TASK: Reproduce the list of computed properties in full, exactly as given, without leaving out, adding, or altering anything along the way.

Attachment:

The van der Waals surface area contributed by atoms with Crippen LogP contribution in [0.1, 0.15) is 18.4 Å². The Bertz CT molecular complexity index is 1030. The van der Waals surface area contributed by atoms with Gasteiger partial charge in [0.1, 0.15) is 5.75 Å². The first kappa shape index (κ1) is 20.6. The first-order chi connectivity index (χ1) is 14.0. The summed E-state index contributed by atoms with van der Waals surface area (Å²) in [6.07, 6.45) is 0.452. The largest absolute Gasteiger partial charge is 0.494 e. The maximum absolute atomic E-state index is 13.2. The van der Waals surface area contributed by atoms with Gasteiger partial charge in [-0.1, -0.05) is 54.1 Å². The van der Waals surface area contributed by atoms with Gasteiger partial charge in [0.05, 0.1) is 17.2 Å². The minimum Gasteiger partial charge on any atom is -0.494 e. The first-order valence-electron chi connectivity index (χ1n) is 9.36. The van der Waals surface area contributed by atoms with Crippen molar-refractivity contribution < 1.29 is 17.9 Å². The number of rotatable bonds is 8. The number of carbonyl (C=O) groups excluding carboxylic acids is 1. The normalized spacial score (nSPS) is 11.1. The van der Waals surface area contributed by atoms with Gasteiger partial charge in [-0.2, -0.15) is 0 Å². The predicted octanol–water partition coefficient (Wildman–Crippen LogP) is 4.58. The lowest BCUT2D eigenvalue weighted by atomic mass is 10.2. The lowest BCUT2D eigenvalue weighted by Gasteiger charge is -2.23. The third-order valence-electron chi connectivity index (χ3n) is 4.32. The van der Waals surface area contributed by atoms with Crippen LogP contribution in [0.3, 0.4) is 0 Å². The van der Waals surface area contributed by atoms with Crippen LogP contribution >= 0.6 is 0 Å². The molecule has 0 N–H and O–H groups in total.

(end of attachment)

The van der Waals surface area contributed by atoms with Crippen LogP contribution in [0.1, 0.15) is 18.4 Å². The Bertz CT molecular complexity index is 1030. The van der Waals surface area contributed by atoms with Gasteiger partial charge in [0.1, 0.15) is 5.75 Å². The first kappa shape index (κ1) is 20.6. The first-order chi connectivity index (χ1) is 14.0. The summed E-state index contributed by atoms with van der Waals surface area (Å²) in [6.07, 6.45) is 0.452. The largest absolute Gasteiger partial charge is 0.494 e. The maximum absolute atomic E-state index is 13.2. The van der Waals surface area contributed by atoms with Gasteiger partial charge in [-0.1, -0.05) is 54.1 Å². The van der Waals surface area contributed by atoms with Gasteiger partial charge in [0.05, 0.1) is 17.2 Å². The minimum Gasteiger partial charge on any atom is -0.494 e. The first-order valence-electron chi connectivity index (χ1n) is 9.36. The van der Waals surface area contributed by atoms with Crippen molar-refractivity contribution < 1.29 is 17.9 Å². The number of rotatable bonds is 8. The number of carbonyl (C=O) groups excluding carboxylic acids is 1. The normalized spacial score (nSPS) is 11.1. The van der Waals surface area contributed by atoms with Gasteiger partial charge in [-0.2, -0.15) is 0 Å². The predicted octanol–water partition coefficient (Wildman–Crippen LogP) is 4.58. The lowest BCUT2D eigenvalue weighted by atomic mass is 10.2. The lowest BCUT2D eigenvalue weighted by Gasteiger charge is -2.23. The third-order valence-electron chi connectivity index (χ3n) is 4.32. The van der Waals surface area contributed by atoms with Crippen LogP contribution in [0.3, 0.4) is 0 Å². The van der Waals surface area contributed by atoms with Crippen LogP contribution >= 0.6 is 0 Å². The molecule has 0 N–H and O–H groups in total.